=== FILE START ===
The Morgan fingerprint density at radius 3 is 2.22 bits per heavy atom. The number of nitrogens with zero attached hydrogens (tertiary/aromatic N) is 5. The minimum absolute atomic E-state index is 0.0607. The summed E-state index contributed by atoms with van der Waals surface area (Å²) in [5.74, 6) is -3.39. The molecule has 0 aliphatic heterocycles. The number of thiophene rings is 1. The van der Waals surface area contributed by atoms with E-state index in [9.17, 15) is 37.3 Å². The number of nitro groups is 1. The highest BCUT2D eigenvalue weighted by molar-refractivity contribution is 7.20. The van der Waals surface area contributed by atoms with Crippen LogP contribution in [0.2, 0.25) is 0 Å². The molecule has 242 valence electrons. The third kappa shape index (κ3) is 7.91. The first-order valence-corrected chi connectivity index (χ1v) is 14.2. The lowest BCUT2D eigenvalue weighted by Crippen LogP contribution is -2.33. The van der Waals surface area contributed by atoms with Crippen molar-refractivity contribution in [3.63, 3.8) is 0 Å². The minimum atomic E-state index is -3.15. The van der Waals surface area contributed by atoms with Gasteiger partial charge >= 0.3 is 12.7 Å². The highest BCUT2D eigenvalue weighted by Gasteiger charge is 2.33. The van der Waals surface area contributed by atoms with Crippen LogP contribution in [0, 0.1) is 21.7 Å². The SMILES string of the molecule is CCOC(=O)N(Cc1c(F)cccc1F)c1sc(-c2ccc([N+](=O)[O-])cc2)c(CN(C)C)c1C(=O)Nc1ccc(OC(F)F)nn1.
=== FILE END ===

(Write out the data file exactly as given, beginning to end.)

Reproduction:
The Morgan fingerprint density at radius 3 is 2.22 bits per heavy atom. The number of nitrogens with zero attached hydrogens (tertiary/aromatic N) is 5. The minimum absolute atomic E-state index is 0.0607. The summed E-state index contributed by atoms with van der Waals surface area (Å²) in [5.74, 6) is -3.39. The molecule has 0 aliphatic heterocycles. The number of thiophene rings is 1. The van der Waals surface area contributed by atoms with E-state index in [9.17, 15) is 37.3 Å². The number of nitro groups is 1. The highest BCUT2D eigenvalue weighted by molar-refractivity contribution is 7.20. The van der Waals surface area contributed by atoms with Crippen LogP contribution in [0.2, 0.25) is 0 Å². The molecule has 242 valence electrons. The third kappa shape index (κ3) is 7.91. The first-order valence-corrected chi connectivity index (χ1v) is 14.2. The lowest BCUT2D eigenvalue weighted by Crippen LogP contribution is -2.33. The van der Waals surface area contributed by atoms with Crippen molar-refractivity contribution in [3.63, 3.8) is 0 Å². The minimum atomic E-state index is -3.15. The van der Waals surface area contributed by atoms with Gasteiger partial charge >= 0.3 is 12.7 Å². The highest BCUT2D eigenvalue weighted by Gasteiger charge is 2.33. The van der Waals surface area contributed by atoms with Crippen LogP contribution in [0, 0.1) is 21.7 Å². The SMILES string of the molecule is CCOC(=O)N(Cc1c(F)cccc1F)c1sc(-c2ccc([N+](=O)[O-])cc2)c(CN(C)C)c1C(=O)Nc1ccc(OC(F)F)nn1.